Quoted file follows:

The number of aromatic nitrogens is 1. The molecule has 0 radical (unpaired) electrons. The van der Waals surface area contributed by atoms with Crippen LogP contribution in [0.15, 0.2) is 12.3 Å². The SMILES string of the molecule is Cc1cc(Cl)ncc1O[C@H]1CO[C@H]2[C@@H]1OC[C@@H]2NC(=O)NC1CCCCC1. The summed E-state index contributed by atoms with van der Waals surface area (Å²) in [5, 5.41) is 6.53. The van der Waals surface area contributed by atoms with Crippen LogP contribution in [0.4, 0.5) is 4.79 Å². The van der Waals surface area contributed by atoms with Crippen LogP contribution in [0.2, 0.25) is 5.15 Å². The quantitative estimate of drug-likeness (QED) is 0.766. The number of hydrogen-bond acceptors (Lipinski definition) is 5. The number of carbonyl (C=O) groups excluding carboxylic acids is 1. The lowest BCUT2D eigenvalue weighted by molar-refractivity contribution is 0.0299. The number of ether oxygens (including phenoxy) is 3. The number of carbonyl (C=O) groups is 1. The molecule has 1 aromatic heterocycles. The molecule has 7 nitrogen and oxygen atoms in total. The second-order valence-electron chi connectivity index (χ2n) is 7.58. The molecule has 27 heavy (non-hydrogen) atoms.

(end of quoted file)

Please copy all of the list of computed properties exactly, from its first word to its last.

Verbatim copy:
The number of aromatic nitrogens is 1. The molecule has 0 radical (unpaired) electrons. The van der Waals surface area contributed by atoms with Crippen LogP contribution in [0.15, 0.2) is 12.3 Å². The SMILES string of the molecule is Cc1cc(Cl)ncc1O[C@H]1CO[C@H]2[C@@H]1OC[C@@H]2NC(=O)NC1CCCCC1. The summed E-state index contributed by atoms with van der Waals surface area (Å²) in [5, 5.41) is 6.53. The van der Waals surface area contributed by atoms with Crippen LogP contribution in [0.4, 0.5) is 4.79 Å². The van der Waals surface area contributed by atoms with Crippen LogP contribution in [0.2, 0.25) is 5.15 Å². The quantitative estimate of drug-likeness (QED) is 0.766. The number of hydrogen-bond acceptors (Lipinski definition) is 5. The number of carbonyl (C=O) groups excluding carboxylic acids is 1. The lowest BCUT2D eigenvalue weighted by molar-refractivity contribution is 0.0299. The number of ether oxygens (including phenoxy) is 3. The number of carbonyl (C=O) groups is 1. The molecule has 1 aromatic heterocycles. The molecule has 7 nitrogen and oxygen atoms in total. The second-order valence-electron chi connectivity index (χ2n) is 7.58. The molecule has 27 heavy (non-hydrogen) atoms.